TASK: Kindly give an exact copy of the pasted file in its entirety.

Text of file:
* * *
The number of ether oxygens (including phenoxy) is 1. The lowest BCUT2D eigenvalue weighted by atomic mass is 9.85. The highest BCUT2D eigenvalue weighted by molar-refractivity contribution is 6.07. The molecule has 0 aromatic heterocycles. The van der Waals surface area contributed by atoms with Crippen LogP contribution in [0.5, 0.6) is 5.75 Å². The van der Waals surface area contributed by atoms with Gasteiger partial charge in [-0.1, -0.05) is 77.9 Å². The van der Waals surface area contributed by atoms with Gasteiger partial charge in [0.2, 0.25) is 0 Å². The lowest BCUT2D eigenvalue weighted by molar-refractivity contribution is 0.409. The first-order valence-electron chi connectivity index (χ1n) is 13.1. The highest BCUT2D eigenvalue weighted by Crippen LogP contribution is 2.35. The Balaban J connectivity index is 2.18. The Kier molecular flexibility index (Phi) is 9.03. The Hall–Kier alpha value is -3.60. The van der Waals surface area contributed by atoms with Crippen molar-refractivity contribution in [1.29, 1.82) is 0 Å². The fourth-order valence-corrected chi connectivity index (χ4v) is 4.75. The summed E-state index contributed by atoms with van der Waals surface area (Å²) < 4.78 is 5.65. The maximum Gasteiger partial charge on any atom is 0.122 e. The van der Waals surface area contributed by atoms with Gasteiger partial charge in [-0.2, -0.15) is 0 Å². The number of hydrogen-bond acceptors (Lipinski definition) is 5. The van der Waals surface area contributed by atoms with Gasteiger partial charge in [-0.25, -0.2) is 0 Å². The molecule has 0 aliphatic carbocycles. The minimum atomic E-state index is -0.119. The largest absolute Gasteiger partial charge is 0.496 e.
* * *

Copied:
The number of ether oxygens (including phenoxy) is 1. The lowest BCUT2D eigenvalue weighted by atomic mass is 9.85. The highest BCUT2D eigenvalue weighted by molar-refractivity contribution is 6.07. The molecule has 0 aromatic heterocycles. The van der Waals surface area contributed by atoms with Crippen LogP contribution in [0.5, 0.6) is 5.75 Å². The van der Waals surface area contributed by atoms with Gasteiger partial charge in [-0.1, -0.05) is 77.9 Å². The van der Waals surface area contributed by atoms with Gasteiger partial charge in [0.2, 0.25) is 0 Å². The lowest BCUT2D eigenvalue weighted by molar-refractivity contribution is 0.409. The first-order valence-electron chi connectivity index (χ1n) is 13.1. The highest BCUT2D eigenvalue weighted by Crippen LogP contribution is 2.35. The Balaban J connectivity index is 2.18. The Kier molecular flexibility index (Phi) is 9.03. The Hall–Kier alpha value is -3.60. The van der Waals surface area contributed by atoms with Crippen molar-refractivity contribution in [1.29, 1.82) is 0 Å². The fourth-order valence-corrected chi connectivity index (χ4v) is 4.75. The summed E-state index contributed by atoms with van der Waals surface area (Å²) < 4.78 is 5.65. The maximum Gasteiger partial charge on any atom is 0.122 e. The van der Waals surface area contributed by atoms with Gasteiger partial charge in [-0.2, -0.15) is 0 Å². The number of hydrogen-bond acceptors (Lipinski definition) is 5. The van der Waals surface area contributed by atoms with Gasteiger partial charge in [-0.25, -0.2) is 0 Å². The molecule has 0 aliphatic carbocycles. The minimum atomic E-state index is -0.119. The largest absolute Gasteiger partial charge is 0.496 e.